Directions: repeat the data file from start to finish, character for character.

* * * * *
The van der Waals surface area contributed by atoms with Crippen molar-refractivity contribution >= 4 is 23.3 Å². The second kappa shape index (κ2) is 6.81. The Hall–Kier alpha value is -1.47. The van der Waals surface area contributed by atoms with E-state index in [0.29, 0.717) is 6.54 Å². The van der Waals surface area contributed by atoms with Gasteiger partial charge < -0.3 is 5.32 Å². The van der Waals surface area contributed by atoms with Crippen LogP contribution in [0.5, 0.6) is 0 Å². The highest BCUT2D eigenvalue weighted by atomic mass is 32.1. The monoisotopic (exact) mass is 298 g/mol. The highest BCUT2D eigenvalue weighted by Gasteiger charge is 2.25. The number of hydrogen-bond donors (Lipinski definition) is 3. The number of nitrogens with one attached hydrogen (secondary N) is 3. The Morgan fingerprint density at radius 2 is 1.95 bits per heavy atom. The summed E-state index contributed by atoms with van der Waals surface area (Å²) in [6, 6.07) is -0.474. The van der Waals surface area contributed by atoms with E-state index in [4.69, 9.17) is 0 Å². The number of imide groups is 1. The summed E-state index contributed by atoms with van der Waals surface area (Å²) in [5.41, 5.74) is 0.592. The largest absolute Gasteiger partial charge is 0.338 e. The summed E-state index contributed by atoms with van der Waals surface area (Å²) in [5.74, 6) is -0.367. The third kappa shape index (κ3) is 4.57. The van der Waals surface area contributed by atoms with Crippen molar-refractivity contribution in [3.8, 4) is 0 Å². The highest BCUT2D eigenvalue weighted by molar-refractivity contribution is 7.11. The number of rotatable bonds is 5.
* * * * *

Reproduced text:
The van der Waals surface area contributed by atoms with Crippen molar-refractivity contribution >= 4 is 23.3 Å². The second kappa shape index (κ2) is 6.81. The Hall–Kier alpha value is -1.47. The van der Waals surface area contributed by atoms with E-state index in [0.29, 0.717) is 6.54 Å². The van der Waals surface area contributed by atoms with Gasteiger partial charge < -0.3 is 5.32 Å². The van der Waals surface area contributed by atoms with Crippen LogP contribution in [0.5, 0.6) is 0 Å². The highest BCUT2D eigenvalue weighted by atomic mass is 32.1. The monoisotopic (exact) mass is 298 g/mol. The highest BCUT2D eigenvalue weighted by Gasteiger charge is 2.25. The number of hydrogen-bond donors (Lipinski definition) is 3. The number of nitrogens with one attached hydrogen (secondary N) is 3. The Morgan fingerprint density at radius 2 is 1.95 bits per heavy atom. The summed E-state index contributed by atoms with van der Waals surface area (Å²) in [6, 6.07) is -0.474. The van der Waals surface area contributed by atoms with E-state index in [4.69, 9.17) is 0 Å². The number of imide groups is 1. The summed E-state index contributed by atoms with van der Waals surface area (Å²) in [5.41, 5.74) is 0.592. The largest absolute Gasteiger partial charge is 0.338 e. The summed E-state index contributed by atoms with van der Waals surface area (Å²) in [5.74, 6) is -0.367. The third kappa shape index (κ3) is 4.57. The van der Waals surface area contributed by atoms with Crippen molar-refractivity contribution in [3.8, 4) is 0 Å². The highest BCUT2D eigenvalue weighted by molar-refractivity contribution is 7.11. The number of rotatable bonds is 5.